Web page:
Response: Guam, the CNMI, and American Samoa are all identified as fishing communities in the FEPs (64 FR 19067, April 19, 1999) as defined under the Magnuson-Stevens Act. Thus, all persons that reside in fishing communities are community residents, regardless of how long they have been residents or whether they were born there. Given the low level of non-commercial fishing and customary exchange anticipated under this final rule, the Council and NMFS concluded that additional requirements or restrictions are unnecessary. Moreover, imposing additional time and birth requirements could frustrate the Proclamations' objective of allowing the continuation of community-based indigenous and cultural fishing, as traditionally practiced, including customary exchange.

Comment 8: Trip expenses should be limited only to ice, bait, fuel, and food. Unless circumscribed, actual trip expense might include a number of expenses, such as boat repairs or new equipment, which exceed the definition of customary exchange.

Response: NMFS clarifies here that for the purpose of customary exchange, actual trip expenses means only those expenses a non-commercial permit holder incurs specifically to make a non-commercial fishing trip. Actual trip expenses generally include ice, bait, fuel, food, but can also include other trip expenses such as equipment or repairs specific to a fishing trip to a monument. Because NMFS and the Council cannot foresee every actual trip expense, a specific list is not appropriate. NMFS does not consider actual trip expenses to include expenses that a permit holder would incur without making a fishing trip to the Monument, including expenses relating to dock space, vessel mortgage payments, routine vessel maintenance, vessel registration fees, safety equipment required by U.S. Coast Guard, and other incidental costs and expenses normally associated with ownership of a vessel.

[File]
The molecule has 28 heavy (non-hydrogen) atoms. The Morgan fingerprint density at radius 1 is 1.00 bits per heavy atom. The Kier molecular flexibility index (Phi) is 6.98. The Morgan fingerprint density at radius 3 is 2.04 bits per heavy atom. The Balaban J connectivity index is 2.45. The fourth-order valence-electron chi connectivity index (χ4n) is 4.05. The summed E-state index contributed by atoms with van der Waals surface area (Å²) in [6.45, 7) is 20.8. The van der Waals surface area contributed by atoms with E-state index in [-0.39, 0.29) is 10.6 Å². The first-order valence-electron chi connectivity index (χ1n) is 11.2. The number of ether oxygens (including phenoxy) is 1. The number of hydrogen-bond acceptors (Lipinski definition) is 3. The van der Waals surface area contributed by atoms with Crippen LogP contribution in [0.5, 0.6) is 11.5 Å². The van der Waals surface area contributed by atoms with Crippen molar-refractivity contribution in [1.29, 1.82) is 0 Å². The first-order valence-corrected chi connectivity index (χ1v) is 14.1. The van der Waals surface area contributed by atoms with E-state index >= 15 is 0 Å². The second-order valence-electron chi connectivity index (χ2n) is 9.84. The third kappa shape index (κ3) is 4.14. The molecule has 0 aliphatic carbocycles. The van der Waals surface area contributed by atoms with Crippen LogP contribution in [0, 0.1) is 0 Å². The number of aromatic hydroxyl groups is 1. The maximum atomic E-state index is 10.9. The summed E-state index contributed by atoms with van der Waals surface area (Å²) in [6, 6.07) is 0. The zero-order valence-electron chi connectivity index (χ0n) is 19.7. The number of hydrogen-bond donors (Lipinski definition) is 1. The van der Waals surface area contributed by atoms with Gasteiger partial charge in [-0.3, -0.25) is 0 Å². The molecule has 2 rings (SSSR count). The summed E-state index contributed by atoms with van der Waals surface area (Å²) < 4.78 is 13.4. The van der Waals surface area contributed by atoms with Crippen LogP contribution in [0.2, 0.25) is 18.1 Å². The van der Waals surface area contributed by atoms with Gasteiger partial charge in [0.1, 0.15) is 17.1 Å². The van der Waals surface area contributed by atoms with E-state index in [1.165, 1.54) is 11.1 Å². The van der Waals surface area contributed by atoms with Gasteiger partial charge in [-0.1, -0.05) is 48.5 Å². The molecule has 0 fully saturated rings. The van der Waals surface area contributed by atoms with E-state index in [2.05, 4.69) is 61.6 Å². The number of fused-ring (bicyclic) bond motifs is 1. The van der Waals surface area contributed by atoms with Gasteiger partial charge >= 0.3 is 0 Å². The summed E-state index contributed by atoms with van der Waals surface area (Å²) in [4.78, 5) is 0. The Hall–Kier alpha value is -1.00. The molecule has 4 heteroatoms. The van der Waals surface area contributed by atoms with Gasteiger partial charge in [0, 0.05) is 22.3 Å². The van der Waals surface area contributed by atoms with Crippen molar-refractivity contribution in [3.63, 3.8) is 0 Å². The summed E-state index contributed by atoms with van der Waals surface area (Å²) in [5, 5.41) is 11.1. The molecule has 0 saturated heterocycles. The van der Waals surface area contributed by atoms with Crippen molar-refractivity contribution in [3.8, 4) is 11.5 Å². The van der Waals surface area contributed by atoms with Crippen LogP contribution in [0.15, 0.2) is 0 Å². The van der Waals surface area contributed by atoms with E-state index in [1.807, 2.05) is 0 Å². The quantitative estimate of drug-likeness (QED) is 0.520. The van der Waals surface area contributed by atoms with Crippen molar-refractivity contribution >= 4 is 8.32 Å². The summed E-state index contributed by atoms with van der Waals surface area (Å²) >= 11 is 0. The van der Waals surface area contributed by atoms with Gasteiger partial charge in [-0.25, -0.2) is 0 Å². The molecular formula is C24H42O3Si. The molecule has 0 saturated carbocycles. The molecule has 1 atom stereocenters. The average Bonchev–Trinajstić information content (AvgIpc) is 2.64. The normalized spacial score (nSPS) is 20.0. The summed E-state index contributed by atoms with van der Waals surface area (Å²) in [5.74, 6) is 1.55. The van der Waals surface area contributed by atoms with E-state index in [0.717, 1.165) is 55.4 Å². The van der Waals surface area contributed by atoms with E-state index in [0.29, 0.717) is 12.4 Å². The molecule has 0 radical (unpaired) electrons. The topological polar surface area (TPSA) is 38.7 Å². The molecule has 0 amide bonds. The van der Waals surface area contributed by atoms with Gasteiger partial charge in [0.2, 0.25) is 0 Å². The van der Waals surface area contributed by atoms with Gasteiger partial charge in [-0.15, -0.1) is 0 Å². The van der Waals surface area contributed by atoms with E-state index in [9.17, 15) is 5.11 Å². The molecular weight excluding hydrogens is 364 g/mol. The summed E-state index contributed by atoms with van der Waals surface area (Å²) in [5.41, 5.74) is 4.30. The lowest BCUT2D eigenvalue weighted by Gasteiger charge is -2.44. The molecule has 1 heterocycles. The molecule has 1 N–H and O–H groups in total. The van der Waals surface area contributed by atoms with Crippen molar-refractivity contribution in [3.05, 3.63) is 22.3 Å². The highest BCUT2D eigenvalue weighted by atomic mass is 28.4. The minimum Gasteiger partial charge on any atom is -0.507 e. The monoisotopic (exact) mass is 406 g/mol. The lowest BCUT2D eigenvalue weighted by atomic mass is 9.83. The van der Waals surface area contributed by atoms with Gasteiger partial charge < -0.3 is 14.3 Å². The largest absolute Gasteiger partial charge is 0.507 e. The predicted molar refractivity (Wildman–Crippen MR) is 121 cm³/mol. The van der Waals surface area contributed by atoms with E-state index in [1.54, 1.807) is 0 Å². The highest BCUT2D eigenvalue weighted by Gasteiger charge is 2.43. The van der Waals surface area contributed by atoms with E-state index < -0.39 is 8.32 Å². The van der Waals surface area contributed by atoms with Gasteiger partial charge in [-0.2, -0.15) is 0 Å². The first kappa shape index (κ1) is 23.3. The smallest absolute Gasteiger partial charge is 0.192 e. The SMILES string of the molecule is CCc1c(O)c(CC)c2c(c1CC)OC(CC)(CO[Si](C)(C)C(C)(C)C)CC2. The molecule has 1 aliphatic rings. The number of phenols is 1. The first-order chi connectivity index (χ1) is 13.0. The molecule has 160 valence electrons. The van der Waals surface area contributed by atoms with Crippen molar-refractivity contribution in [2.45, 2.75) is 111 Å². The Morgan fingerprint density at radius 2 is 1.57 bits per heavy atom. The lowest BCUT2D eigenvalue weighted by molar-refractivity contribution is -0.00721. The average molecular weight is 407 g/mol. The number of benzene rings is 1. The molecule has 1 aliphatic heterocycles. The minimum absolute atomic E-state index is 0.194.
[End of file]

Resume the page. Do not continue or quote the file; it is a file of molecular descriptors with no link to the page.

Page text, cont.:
Comment 9: NMFS should prohibit community residents and their families and friends who obtain fish through customary exchange from selling, exchanging, bartering, or transferring those fish to persons outside the community. Prohibiting secondary transfers would help safeguard against unlawful commercial fishing, and ensure that the benefits of customary exchange are enjoyed only within the local community.

Response: NMFS disagrees that it is necessary to prohibit secondary sales and exchanges of fish obtained through customary exchange. The ample record considered by the Council does not include any evidence that secondary sales or exchanges of fish under customary exchange are either likely to occur, or would increase the likelihood of prohibited commercial fishing in the Monuments. Moreover, the comment letters provide no information beyond speculation that secondary sales and exchanges of fish would increase the risk of unauthorized commercial fishing. The Council's FEP amendments describe how customary exchange is an important element of traditional indigenous fishing practices in the region. As described in the amendments, customary exchange may include friends and family of community residents that live outside the community, but return regularly to participate in cultural and family events. The Council determined, and NMFS agrees, that prohibiting family and friends of community residents from sharing fishery resources harvested from the Rose Atoll Monument and the Marianas Trench Monument Islands Unit would be contrary to the community practices that are being preserved, and would be inconsistent with Chamorro, Carolinian, and American Samoan culture and tradition. In addition, based on the expected low level of participation in customary exchange, as fully documented in the Council record, as well as several safeguards and monitoring tools to ensure that non-commercial fishing is sustainable, NMFS does not believe that restrictions on secondary transfers are necessary at this time.

Comment 10: The definition of customary exchange should explicitly state that no monetary exchange may occur at any level in association with any fish caught in either the Islands Unit of the Mariana Trench Monument or the Rose Atoll Monument. This will prevent community residents who obtain fish through customary exchange from potentially receiving substantial monetary gain, beyond the costs associated with the trip.